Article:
Radley Balko's Washington Post article "The curious grammar of police shootings" begins by reminding us about "mistakes were made" (an utterance so famous that it has its own Wikipedia page), and proceeds to quote a description of a shooting that is not by a policeman ("The suspect produced a semi-automatic handgun and fired numerous times striking the victim in the torso"). He comments with approval: "Note the active voice. We have a clear subject, verb, and direct object."

So far so good: the suspect is clearly identified as the agent. But that reference to the "active voice" clearly implies an upcoming allegation that the police use the passive voice when talking about their shootings. And the article signally fails to establish this. One quoted police report says: "The suspect then ran towards the officers still armed with the sword and an officer-involved-shooting occurred." Another says: "When the suspect continued to advance on the officer while refusing to comply with his repeated commands, an officer-involved shooting (OIS) occurred." I grant you that this phrase "officer-involved shooting" (it even has its own abbreviation!) is a weird piece of slippery and evasive bureaucratic jargon. But the examples given are just as much in the active voice as the earlier one where the suspect does the shooting.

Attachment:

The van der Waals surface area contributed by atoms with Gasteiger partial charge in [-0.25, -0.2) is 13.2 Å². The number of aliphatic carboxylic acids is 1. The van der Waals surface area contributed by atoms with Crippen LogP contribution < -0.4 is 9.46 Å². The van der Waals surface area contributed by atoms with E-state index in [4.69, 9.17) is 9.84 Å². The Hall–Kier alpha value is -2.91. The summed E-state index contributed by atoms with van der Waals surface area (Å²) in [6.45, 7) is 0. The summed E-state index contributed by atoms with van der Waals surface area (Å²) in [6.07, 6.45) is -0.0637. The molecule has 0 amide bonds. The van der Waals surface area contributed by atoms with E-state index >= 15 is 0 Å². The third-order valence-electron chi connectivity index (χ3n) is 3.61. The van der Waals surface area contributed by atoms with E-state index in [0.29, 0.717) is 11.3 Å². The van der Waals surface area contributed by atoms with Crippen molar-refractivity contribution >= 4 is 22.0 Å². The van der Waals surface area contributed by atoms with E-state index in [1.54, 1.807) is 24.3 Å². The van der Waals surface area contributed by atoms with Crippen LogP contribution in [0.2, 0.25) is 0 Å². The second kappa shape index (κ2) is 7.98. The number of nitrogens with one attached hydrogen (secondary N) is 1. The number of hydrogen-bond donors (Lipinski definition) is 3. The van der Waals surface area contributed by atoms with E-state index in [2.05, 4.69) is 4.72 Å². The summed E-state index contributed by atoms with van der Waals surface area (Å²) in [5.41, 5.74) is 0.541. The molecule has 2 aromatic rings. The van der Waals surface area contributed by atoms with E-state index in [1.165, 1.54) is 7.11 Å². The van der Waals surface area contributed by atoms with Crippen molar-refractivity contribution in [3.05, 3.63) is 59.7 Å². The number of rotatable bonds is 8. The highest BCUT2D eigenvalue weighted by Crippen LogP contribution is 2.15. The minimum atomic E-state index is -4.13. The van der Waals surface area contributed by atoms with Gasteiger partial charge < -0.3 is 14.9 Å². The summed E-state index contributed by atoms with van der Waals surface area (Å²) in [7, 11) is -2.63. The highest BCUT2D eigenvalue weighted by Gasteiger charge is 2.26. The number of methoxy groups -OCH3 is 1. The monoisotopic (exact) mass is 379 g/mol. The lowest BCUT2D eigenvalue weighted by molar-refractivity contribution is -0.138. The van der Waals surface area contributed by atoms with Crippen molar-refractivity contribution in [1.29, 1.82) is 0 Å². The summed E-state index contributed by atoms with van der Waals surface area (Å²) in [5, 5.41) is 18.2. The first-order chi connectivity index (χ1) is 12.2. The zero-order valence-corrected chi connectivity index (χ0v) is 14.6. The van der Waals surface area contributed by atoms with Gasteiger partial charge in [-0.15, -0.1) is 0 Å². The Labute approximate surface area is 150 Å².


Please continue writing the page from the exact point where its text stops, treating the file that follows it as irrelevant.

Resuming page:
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The grammar of "Abide with me"

On Tuesday at my mother's funeral we sang "Abide With Me". It's a popular hymn for funerals, possibly because people like the line "Where is death's sting? Where, grave, thy victory?"; but as we sang the fifth verse (you can see the lyrics here) I couldn't help noticing a syntactic point.